The Disainiöö, or Tallinn Design Festival, took place this year from the 12th to the 18th of September, bringing together professionals from the worlds of design, fashion, music and the business world to take part in workshops, exhibitions and events. And this year, So Catchy! Where Fashion Begins was there so today we’re bringing you some of the designers from around the city who were involved.
The first designer on our list is a jewelry design student, Ljubov Kedrina, who makes minimalist pieces in silver, whose clear and simple shapes are examples of the old saying, “less is more”. You can find more of her captivating and inspiring work on Instagram.
In the same vein of minimalist jewelry, our next designer is Birgit Skolimowski, who has been working in the field for more than 10 years, and is the author of these eclectic designs with a clear and irresistible touch of the Baltics. This time around, she presented her Puzzlecollection, with individual pieces that can be combined to create a different one.
The surprise of the week of design comes from the Valencian illustrator and designer, based in Tallinn, Maria Kahnwwailer. She studied Fine Arts in Valencia, and nowadays is a student in jewelry design at the Estonian Academy of Arts. Her creations are full of color and fantasy, and influenced by three cultures. In her latest collection, “Token of Colours”, she offers a unisex collection multifunction broaches with triangular, circular and square shapes, based on the Kandinsky’s theory of corresponding colors and shapes.
On to footwear and Tiiu Niinemets, who offers three pairs of shoes that describe the idiosyncrasies of Estonia and its culture by playing with classic themes. Tiiu studied at the Tartu Art College, specializing in leather design and his work is difficult to find online. His collection consists of three models impregnated with the designer’s ideas about tradition and the avant-garde, using different production techniques. The first piece is based on the patterns found on birch trees, made with vegetable-tanned leather and manually produced. The second is inspired by the Muhu, ballet shoes dotted with black and white flowers. And, finally, the model you can see in the picture above, is inspired in the leather shoes made by Finnish country folk from bull leather.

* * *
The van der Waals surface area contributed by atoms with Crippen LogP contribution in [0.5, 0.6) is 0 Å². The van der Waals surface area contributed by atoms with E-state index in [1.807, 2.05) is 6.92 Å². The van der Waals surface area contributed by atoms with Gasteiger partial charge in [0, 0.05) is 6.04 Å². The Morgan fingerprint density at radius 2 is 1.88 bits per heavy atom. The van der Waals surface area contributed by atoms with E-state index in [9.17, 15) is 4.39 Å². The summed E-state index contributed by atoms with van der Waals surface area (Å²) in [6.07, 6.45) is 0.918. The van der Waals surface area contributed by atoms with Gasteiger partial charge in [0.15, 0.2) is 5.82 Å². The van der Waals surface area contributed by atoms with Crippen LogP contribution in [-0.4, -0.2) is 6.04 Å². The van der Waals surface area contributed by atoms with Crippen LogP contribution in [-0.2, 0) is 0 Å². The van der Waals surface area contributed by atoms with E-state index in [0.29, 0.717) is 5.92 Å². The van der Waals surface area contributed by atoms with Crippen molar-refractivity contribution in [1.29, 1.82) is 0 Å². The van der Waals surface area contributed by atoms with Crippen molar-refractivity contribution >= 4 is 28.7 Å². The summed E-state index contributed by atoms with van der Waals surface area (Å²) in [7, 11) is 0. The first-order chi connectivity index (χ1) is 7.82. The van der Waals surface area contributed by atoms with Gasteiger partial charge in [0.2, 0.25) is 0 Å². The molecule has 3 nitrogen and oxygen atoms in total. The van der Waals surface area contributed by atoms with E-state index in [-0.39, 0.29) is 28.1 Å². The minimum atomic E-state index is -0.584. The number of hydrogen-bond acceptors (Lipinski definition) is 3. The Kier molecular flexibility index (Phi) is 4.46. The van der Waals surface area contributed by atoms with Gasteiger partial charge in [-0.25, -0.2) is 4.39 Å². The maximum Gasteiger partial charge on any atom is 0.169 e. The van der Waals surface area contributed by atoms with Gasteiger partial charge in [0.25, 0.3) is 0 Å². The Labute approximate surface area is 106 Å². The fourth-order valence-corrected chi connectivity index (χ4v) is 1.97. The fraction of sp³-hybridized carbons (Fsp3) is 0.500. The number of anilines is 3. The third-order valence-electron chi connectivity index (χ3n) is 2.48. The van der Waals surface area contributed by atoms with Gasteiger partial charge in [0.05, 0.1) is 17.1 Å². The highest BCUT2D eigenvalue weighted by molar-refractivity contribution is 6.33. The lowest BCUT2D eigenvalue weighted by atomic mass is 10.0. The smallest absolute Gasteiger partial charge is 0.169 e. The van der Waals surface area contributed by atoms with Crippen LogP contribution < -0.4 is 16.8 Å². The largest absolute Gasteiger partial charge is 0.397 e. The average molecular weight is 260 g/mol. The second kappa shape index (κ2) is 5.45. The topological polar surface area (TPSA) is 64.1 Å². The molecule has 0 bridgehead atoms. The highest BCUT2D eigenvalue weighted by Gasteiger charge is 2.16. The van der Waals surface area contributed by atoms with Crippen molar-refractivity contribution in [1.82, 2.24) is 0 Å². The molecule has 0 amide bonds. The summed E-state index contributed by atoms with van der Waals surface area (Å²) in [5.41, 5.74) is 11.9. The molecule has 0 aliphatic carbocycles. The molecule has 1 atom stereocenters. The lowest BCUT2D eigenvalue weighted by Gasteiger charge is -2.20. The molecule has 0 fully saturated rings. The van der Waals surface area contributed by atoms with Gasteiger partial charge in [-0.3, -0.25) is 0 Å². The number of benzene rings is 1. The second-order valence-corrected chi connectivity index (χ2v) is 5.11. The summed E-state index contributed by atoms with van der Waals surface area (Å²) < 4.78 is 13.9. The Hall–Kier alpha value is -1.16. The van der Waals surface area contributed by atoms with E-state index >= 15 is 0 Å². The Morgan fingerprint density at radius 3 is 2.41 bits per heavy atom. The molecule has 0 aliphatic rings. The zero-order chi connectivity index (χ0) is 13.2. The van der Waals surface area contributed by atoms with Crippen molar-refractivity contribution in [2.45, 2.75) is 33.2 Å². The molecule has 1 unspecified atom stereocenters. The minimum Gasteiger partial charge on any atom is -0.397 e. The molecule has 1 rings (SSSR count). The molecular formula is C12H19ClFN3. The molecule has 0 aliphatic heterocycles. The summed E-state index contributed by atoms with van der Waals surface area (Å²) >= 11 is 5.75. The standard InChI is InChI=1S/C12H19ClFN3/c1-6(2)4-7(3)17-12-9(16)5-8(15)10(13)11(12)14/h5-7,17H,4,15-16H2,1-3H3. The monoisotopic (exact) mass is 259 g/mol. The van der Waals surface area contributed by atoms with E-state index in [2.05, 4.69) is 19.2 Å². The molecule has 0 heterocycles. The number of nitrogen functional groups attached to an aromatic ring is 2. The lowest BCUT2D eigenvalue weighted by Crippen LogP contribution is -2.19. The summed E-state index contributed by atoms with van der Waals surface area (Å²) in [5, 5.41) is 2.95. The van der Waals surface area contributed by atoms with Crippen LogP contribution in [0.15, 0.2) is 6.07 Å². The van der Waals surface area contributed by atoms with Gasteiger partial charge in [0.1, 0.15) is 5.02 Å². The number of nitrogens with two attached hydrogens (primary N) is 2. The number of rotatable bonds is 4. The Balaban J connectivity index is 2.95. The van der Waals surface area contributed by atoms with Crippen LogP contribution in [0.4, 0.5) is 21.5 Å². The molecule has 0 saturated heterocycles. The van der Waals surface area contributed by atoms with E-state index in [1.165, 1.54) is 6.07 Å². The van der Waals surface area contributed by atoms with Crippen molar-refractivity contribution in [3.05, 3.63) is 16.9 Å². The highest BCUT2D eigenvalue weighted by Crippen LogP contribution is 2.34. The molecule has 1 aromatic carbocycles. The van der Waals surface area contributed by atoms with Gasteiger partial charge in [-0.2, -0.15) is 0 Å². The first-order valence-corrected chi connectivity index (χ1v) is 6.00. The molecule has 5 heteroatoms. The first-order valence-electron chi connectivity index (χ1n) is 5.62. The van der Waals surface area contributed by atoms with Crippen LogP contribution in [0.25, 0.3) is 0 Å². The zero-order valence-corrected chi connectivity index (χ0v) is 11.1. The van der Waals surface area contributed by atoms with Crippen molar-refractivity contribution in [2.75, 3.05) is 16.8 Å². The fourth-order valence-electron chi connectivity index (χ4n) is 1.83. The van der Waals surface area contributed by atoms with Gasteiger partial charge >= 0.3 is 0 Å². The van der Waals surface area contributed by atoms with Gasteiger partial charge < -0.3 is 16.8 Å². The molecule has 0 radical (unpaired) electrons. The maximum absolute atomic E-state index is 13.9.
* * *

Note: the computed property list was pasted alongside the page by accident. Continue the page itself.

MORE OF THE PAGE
In the world fabric design, there’s Mare Kelpman who started working in 2010, juggling her day job as a teacher with her work as an artist, going on to win various awards in Estonia and Japan. From her workshop / studio, located in one of the more popular hotspots in Tallinn and centers of creativity, the Telliskivi Creative City, her mission is to create high-quality textiles with designs and products for interior design using natural materials and combining innovative production techniques, such as laser cutting and more traditional ones. The quality of the product is what matters to Mare and this is why her collections are small and unique, and produced with the help of European artisans.
And last but not least, we’d like to make special mention of a designer who has built a collection of coats and bags centered on leather and other textiles. She also studied at the Tartu Art College, specializing in leather design, and her zero-waste production process results in pieces that can be assembled to avoid throwing anything away.
There were activities, catwalks and more throughout the week and Tallinn feted its leading creatives in a celebration open to all inhabitants, to promote the exchange of ideas and knowledge. Leading by example seems to be just one of the rewarding values of this great country.
Translation and layout by Michael Padilla